Handloom weaving is of high historic importance in India, with Mahatma Gandhi promoting it as a part of India’s independence movement. It is a symbol of self-sustainability & promotion of local trade. Raw cotton threads are dyed and reeled into small spools, which are creeled behind a loom. Artisans bring the work to life using wooden pit looms, weaving intricate patterns into the product. They do this by counting threads, not using knots, resulting in the same pattern on both sides of the weft. The patterns are made following four types of stitches: backstitch, horizontal, vertical or diagonal. That is why these beautiful woven products have been called “exquisite poetry in colorful fabrics.”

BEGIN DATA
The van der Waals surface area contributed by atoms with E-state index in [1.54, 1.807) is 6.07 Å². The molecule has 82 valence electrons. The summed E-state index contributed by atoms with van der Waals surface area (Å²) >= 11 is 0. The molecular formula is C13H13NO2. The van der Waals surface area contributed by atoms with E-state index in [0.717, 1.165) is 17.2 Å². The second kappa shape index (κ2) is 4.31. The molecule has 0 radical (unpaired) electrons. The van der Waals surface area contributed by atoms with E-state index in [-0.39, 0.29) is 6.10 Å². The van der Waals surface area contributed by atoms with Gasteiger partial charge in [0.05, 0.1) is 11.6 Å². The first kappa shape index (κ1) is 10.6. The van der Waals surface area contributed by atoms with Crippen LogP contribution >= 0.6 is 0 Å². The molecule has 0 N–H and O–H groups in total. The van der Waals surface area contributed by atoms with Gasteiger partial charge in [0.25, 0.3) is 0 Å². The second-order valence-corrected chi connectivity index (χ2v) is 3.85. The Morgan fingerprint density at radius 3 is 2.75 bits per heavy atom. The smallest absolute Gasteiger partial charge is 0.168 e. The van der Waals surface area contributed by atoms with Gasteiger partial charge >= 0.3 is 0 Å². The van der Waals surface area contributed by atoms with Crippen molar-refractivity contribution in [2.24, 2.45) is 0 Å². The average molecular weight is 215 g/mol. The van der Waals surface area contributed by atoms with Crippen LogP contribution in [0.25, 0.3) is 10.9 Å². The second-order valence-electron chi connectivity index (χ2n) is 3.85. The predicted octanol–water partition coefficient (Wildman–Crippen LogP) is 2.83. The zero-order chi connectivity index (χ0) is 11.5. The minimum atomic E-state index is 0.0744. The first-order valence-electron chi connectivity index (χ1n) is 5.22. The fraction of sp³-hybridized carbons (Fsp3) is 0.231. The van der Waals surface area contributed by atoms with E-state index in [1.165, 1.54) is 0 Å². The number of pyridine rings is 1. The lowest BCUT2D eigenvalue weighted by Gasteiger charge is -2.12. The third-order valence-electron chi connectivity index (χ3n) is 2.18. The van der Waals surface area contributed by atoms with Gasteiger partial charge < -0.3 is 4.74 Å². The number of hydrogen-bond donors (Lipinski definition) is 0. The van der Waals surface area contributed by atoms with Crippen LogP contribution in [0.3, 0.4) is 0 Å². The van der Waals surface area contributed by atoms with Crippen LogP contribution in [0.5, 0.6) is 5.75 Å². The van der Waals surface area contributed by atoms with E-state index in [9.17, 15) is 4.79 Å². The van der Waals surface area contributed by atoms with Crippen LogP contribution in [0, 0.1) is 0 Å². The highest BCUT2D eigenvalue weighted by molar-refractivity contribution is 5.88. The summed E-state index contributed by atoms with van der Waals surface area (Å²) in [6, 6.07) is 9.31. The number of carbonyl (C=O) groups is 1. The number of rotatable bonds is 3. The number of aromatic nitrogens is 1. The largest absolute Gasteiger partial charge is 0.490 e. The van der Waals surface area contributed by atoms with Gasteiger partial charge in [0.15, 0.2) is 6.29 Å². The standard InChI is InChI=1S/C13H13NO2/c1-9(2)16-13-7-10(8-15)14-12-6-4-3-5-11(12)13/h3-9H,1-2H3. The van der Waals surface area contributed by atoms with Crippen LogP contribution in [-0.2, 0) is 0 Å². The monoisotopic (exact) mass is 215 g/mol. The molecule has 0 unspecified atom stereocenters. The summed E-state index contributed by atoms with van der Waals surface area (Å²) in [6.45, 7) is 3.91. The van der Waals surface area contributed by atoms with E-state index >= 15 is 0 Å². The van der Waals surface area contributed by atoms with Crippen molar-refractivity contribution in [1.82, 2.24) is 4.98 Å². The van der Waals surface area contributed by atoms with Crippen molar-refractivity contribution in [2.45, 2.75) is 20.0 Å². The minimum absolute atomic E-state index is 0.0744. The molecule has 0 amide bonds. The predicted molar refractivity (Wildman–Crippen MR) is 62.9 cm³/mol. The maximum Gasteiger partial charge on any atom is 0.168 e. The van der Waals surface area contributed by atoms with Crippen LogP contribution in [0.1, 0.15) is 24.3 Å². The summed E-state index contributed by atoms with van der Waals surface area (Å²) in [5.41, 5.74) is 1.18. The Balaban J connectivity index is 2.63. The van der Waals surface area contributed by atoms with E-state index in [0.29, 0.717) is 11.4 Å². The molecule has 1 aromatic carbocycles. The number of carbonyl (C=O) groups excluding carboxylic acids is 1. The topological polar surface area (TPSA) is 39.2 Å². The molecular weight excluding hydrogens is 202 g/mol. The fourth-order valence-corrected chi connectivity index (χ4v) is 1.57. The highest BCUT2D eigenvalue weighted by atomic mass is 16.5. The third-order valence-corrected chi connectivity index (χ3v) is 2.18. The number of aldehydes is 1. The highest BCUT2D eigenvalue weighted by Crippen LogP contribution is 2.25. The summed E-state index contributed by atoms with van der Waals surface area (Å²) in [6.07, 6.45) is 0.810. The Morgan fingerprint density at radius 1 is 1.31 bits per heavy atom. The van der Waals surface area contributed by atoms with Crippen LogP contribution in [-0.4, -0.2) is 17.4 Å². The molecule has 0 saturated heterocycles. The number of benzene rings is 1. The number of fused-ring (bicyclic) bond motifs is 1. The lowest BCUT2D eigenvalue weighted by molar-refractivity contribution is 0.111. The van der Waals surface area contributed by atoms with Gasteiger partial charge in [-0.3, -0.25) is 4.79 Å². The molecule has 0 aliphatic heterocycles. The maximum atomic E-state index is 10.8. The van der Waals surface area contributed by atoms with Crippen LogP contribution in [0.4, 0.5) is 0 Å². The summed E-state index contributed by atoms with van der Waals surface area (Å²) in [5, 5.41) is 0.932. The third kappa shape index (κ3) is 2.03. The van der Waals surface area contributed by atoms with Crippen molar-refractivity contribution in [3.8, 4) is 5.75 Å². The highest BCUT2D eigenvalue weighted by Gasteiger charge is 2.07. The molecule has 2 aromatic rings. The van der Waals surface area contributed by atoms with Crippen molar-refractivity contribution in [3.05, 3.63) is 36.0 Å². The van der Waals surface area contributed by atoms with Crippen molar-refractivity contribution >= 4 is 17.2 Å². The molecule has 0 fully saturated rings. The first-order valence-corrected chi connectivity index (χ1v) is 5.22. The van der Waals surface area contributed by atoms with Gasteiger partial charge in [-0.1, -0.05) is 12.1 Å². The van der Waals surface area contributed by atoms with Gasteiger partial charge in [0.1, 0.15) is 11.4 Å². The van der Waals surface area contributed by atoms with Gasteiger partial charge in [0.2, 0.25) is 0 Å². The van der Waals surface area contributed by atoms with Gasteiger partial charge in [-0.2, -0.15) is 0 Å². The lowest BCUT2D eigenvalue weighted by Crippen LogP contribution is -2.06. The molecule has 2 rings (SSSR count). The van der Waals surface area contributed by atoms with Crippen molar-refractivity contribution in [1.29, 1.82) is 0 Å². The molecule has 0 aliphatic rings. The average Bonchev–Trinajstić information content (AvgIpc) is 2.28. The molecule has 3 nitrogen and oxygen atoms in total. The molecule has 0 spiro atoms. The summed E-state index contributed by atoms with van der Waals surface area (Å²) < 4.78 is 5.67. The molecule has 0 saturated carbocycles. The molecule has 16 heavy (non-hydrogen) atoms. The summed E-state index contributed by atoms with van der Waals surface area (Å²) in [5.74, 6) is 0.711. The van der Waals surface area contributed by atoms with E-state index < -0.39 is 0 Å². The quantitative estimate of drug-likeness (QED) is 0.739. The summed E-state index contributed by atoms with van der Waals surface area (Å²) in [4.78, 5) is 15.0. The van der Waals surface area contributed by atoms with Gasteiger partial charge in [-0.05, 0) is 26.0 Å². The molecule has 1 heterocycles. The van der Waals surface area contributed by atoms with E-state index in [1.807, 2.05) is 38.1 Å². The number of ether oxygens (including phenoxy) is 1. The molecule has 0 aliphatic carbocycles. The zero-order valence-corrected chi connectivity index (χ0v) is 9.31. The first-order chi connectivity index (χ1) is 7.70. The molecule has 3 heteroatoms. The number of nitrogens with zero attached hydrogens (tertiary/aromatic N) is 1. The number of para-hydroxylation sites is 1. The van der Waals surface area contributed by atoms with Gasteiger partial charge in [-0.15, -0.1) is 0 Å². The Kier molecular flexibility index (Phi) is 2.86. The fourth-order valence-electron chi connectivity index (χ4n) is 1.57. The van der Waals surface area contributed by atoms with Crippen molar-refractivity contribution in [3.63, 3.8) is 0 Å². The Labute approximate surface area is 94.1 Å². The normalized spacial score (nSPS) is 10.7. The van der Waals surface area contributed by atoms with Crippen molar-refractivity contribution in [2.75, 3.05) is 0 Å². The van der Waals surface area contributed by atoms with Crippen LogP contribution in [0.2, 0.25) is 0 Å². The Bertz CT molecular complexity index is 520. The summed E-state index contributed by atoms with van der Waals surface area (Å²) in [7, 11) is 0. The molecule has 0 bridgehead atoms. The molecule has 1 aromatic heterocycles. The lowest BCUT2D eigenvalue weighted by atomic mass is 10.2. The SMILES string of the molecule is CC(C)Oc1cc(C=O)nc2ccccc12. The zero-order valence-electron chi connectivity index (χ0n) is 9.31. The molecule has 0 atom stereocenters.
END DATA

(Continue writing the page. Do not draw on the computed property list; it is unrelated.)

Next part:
In the past, this traditional art form provided profitable employment, but now artisans struggle to compete with the modern textile industry. Job options are few and the growth of industrialization entices artisans of this region to move into cities to work in factories.
Our partner community of textile handloom weavers is located in north central India on the outskirts of large urban areas. This small group of about 15 men and women have low education levels and face increasing economic challenges.
Pl scroll below to check the products made by these artisans.